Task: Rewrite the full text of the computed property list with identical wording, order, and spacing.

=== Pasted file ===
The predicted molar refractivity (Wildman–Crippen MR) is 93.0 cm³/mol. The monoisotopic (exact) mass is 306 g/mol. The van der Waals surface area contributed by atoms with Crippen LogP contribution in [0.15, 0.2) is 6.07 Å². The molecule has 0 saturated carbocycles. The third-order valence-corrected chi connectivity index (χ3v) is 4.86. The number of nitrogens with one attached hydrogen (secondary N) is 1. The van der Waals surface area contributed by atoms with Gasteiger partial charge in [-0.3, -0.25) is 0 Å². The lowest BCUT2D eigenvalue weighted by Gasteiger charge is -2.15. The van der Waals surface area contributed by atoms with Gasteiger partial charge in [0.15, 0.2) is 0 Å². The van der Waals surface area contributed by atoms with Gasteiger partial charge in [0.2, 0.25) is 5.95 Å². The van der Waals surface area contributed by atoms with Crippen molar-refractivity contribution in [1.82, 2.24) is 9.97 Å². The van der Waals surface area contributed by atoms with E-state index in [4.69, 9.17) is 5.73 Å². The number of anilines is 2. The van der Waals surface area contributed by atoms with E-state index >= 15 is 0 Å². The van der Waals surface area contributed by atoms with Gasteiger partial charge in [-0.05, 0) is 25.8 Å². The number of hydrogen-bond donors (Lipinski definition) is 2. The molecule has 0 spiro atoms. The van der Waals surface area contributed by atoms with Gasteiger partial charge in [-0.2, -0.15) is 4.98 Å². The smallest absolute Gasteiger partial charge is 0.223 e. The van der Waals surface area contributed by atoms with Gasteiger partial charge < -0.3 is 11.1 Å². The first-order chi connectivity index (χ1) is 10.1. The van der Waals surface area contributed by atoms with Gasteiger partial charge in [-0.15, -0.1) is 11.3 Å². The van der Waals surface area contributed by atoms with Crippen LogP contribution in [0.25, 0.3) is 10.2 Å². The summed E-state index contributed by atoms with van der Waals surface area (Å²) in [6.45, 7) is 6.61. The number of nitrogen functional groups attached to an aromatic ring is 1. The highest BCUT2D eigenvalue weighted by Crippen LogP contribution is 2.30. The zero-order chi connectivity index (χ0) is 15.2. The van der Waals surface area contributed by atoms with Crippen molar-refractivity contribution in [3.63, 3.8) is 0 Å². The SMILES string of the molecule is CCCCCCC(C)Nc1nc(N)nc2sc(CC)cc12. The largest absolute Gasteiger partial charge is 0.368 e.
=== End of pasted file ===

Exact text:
The predicted molar refractivity (Wildman–Crippen MR) is 93.0 cm³/mol. The monoisotopic (exact) mass is 306 g/mol. The van der Waals surface area contributed by atoms with Crippen LogP contribution in [0.15, 0.2) is 6.07 Å². The molecule has 0 saturated carbocycles. The third-order valence-corrected chi connectivity index (χ3v) is 4.86. The number of nitrogens with one attached hydrogen (secondary N) is 1. The van der Waals surface area contributed by atoms with Gasteiger partial charge in [-0.3, -0.25) is 0 Å². The lowest BCUT2D eigenvalue weighted by Gasteiger charge is -2.15. The van der Waals surface area contributed by atoms with Gasteiger partial charge in [0.15, 0.2) is 0 Å². The van der Waals surface area contributed by atoms with Gasteiger partial charge in [0.2, 0.25) is 5.95 Å². The van der Waals surface area contributed by atoms with Crippen molar-refractivity contribution in [1.82, 2.24) is 9.97 Å². The van der Waals surface area contributed by atoms with E-state index in [4.69, 9.17) is 5.73 Å². The number of anilines is 2. The van der Waals surface area contributed by atoms with E-state index >= 15 is 0 Å². The van der Waals surface area contributed by atoms with Gasteiger partial charge in [-0.05, 0) is 25.8 Å². The number of hydrogen-bond donors (Lipinski definition) is 2. The molecule has 0 spiro atoms. The van der Waals surface area contributed by atoms with Gasteiger partial charge in [-0.2, -0.15) is 4.98 Å². The smallest absolute Gasteiger partial charge is 0.223 e. The van der Waals surface area contributed by atoms with Gasteiger partial charge < -0.3 is 11.1 Å². The first-order chi connectivity index (χ1) is 10.1. The van der Waals surface area contributed by atoms with Gasteiger partial charge in [-0.15, -0.1) is 11.3 Å². The van der Waals surface area contributed by atoms with Crippen LogP contribution in [0.25, 0.3) is 10.2 Å². The summed E-state index contributed by atoms with van der Waals surface area (Å²) in [6.45, 7) is 6.61. The number of nitrogen functional groups attached to an aromatic ring is 1. The highest BCUT2D eigenvalue weighted by Crippen LogP contribution is 2.30. The zero-order chi connectivity index (χ0) is 15.2. The van der Waals surface area contributed by atoms with Crippen molar-refractivity contribution in [3.63, 3.8) is 0 Å². The SMILES string of the molecule is CCCCCCC(C)Nc1nc(N)nc2sc(CC)cc12. The largest absolute Gasteiger partial charge is 0.368 e.